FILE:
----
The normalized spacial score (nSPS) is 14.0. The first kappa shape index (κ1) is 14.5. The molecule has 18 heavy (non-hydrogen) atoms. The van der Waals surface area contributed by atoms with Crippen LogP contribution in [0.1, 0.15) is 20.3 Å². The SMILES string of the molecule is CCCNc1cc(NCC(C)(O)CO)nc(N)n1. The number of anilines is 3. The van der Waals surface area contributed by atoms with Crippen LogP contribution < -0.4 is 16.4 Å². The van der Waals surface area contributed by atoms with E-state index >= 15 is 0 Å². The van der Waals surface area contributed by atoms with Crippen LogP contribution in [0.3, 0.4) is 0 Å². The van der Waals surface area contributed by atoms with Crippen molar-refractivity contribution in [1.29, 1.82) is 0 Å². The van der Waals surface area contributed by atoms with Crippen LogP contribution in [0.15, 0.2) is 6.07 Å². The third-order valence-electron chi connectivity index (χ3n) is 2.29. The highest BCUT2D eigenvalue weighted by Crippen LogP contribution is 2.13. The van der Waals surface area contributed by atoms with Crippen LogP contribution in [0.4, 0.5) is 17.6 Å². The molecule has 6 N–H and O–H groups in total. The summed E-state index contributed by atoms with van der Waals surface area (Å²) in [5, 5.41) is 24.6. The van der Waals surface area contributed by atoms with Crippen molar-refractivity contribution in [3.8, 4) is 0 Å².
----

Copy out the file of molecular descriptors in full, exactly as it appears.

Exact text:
The normalized spacial score (nSPS) is 14.0. The first kappa shape index (κ1) is 14.5. The molecule has 18 heavy (non-hydrogen) atoms. The van der Waals surface area contributed by atoms with Crippen LogP contribution in [0.1, 0.15) is 20.3 Å². The SMILES string of the molecule is CCCNc1cc(NCC(C)(O)CO)nc(N)n1. The number of anilines is 3. The van der Waals surface area contributed by atoms with Crippen LogP contribution < -0.4 is 16.4 Å². The van der Waals surface area contributed by atoms with E-state index >= 15 is 0 Å². The van der Waals surface area contributed by atoms with Crippen LogP contribution in [0.3, 0.4) is 0 Å². The van der Waals surface area contributed by atoms with Crippen molar-refractivity contribution in [1.29, 1.82) is 0 Å². The van der Waals surface area contributed by atoms with Crippen LogP contribution in [0.15, 0.2) is 6.07 Å². The third-order valence-electron chi connectivity index (χ3n) is 2.29. The highest BCUT2D eigenvalue weighted by Crippen LogP contribution is 2.13. The van der Waals surface area contributed by atoms with Crippen LogP contribution in [0.4, 0.5) is 17.6 Å². The molecule has 6 N–H and O–H groups in total. The summed E-state index contributed by atoms with van der Waals surface area (Å²) in [5, 5.41) is 24.6. The van der Waals surface area contributed by atoms with Crippen molar-refractivity contribution in [3.8, 4) is 0 Å².